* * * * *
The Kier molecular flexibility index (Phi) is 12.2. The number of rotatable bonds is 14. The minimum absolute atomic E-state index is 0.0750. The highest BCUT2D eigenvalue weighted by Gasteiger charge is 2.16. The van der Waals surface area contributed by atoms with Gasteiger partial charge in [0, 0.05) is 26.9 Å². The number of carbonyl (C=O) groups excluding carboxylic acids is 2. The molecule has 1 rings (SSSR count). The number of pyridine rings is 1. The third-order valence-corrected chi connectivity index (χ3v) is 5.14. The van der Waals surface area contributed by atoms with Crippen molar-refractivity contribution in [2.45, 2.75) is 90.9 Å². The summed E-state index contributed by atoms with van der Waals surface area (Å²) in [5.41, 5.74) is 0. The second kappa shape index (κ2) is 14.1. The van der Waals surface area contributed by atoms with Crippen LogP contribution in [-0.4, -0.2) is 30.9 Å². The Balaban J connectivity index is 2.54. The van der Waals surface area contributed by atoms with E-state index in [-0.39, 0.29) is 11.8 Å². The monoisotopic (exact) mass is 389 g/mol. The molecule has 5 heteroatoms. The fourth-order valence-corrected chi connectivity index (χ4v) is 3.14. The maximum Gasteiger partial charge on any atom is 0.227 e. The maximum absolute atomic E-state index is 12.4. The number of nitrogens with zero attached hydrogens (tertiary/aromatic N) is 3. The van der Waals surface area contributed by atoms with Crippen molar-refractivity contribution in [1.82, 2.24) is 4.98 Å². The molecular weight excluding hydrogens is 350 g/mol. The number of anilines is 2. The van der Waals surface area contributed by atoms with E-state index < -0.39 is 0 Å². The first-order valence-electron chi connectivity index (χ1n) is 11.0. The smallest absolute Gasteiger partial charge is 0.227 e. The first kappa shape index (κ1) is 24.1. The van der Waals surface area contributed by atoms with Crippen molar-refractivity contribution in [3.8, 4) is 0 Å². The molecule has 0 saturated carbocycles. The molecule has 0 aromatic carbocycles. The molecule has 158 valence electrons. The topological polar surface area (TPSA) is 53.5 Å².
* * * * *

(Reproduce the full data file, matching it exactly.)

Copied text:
The Kier molecular flexibility index (Phi) is 12.2. The number of rotatable bonds is 14. The minimum absolute atomic E-state index is 0.0750. The highest BCUT2D eigenvalue weighted by Gasteiger charge is 2.16. The van der Waals surface area contributed by atoms with Gasteiger partial charge in [0, 0.05) is 26.9 Å². The number of carbonyl (C=O) groups excluding carboxylic acids is 2. The molecule has 1 rings (SSSR count). The number of pyridine rings is 1. The third-order valence-corrected chi connectivity index (χ3v) is 5.14. The van der Waals surface area contributed by atoms with Crippen molar-refractivity contribution in [2.45, 2.75) is 90.9 Å². The summed E-state index contributed by atoms with van der Waals surface area (Å²) in [5.41, 5.74) is 0. The second kappa shape index (κ2) is 14.1. The van der Waals surface area contributed by atoms with Crippen LogP contribution in [-0.4, -0.2) is 30.9 Å². The Balaban J connectivity index is 2.54. The van der Waals surface area contributed by atoms with E-state index in [-0.39, 0.29) is 11.8 Å². The monoisotopic (exact) mass is 389 g/mol. The molecule has 5 heteroatoms. The fourth-order valence-corrected chi connectivity index (χ4v) is 3.14. The maximum Gasteiger partial charge on any atom is 0.227 e. The maximum absolute atomic E-state index is 12.4. The number of nitrogens with zero attached hydrogens (tertiary/aromatic N) is 3. The van der Waals surface area contributed by atoms with Crippen molar-refractivity contribution in [1.82, 2.24) is 4.98 Å². The molecular weight excluding hydrogens is 350 g/mol. The number of anilines is 2. The van der Waals surface area contributed by atoms with E-state index < -0.39 is 0 Å². The first-order valence-electron chi connectivity index (χ1n) is 11.0. The smallest absolute Gasteiger partial charge is 0.227 e. The first kappa shape index (κ1) is 24.1. The van der Waals surface area contributed by atoms with Crippen molar-refractivity contribution in [3.8, 4) is 0 Å². The molecule has 0 saturated carbocycles. The molecule has 0 aromatic carbocycles. The molecule has 158 valence electrons. The topological polar surface area (TPSA) is 53.5 Å².